What role does the distribution chain play in package design? A more significant one than you may think. Brand owners must ask: What does distribution look like? Will the product be transported by land or air? Food packaging, in particular, isn’t always made for elevated trips because of the air pressure and would require extra protection measures if that was the case.
Air shipping conditions typically pressurize to about 10,000 feet. This is consistent with “over the Rockies” standards. Special pressure tests are performed to ensure the seal integrity and package are optimized for these conditions.
Geometry in the package style, like the “quad-seal” package style, can help avoid some breakage. Having rigid side seals and gussets can provide stability and cut down on product crushing during distribution. The package shape is very situation dependent, but geometric style should be considered as an option to design stability into a package.
Production conditions can also play an important part. Optimal and consistent maintenance of the sealing process on the packaging lines is critically important in these situations, and the packaging barrier is highly dependent on the seals made on line. Designing a package with a premium caulking seal can also help subsidize equipment variance.
- Package size and priorities. Reducing package/portion size is something many brands are aiming to do to avoid the excess use of materials and boost sustainability initiatives. COVID-19 has thrown a bit of a wrench into this element, especially for food and snack items, because there is much less emphasis on sharing today versus six months ago. While many states had created legislation to remove single-use plastics, many others have reversed that legislation as consumers adjust to changing health and safety protocols amid the pandemic. Now, there’s more of a focus on individual or single-serve packaging to reduce the risk of germ spread.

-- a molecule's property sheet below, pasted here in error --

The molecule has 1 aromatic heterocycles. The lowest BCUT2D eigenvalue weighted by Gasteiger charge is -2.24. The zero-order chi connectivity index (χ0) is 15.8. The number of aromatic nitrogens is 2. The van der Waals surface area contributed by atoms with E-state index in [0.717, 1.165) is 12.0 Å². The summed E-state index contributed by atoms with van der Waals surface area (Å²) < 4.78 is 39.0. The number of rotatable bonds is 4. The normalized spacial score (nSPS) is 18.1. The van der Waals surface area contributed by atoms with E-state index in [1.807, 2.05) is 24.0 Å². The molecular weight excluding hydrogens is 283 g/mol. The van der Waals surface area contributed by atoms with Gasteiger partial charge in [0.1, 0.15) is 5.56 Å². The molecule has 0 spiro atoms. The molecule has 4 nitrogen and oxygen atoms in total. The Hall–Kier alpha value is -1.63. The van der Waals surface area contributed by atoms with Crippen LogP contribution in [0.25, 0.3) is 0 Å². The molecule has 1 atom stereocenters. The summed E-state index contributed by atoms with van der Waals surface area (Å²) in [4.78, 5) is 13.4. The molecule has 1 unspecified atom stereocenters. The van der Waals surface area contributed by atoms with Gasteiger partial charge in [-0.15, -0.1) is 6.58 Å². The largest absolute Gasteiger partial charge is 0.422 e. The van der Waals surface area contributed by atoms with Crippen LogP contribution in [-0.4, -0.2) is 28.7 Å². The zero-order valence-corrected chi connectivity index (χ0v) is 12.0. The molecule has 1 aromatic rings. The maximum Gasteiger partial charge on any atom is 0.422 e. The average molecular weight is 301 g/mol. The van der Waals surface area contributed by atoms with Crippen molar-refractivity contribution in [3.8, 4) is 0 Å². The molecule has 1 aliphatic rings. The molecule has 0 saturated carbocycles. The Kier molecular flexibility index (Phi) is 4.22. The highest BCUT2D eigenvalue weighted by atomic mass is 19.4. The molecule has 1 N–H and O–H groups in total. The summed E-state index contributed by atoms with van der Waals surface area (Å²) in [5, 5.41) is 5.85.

Options to assist brands in sending a hygienic message might include a transparent package in a high-barrier film to make the product visible while also protecting the flavor and aroma. Some brands may choose a white package interior lining to send a message about a “hygienic” environment inside the bag. Others look at increasing the seal strength to send a message of a “locked” package that “seals in” freshness and “seals out” contaminates.
While it may be less of an emphasis at this point in time, the sustainability movement in product packaging will likely re-emerge as a priority once the adjustment to the pandemic is behind us. Brand owners have retained their goals to meet sustainability initiatives. However, the order of priorities shifted to meeting supply needs with a safe and hygienic product first. New solutions will incorporate sustainability goals with food safety and product integrity. This requires sound engineering principles and the support of subject-matter experts in a packaging converter partner.
In a post-pandemic world, we expect that brand owners will move forward with a better designed supply chain that leverages packaging technology and material science to meet all of the critical needs to deliver a delightful consumer experience with a package that will meet their sustainability goals. The supply chain has learned from the pandemic and the results will be a more robust and healthier packaging environment.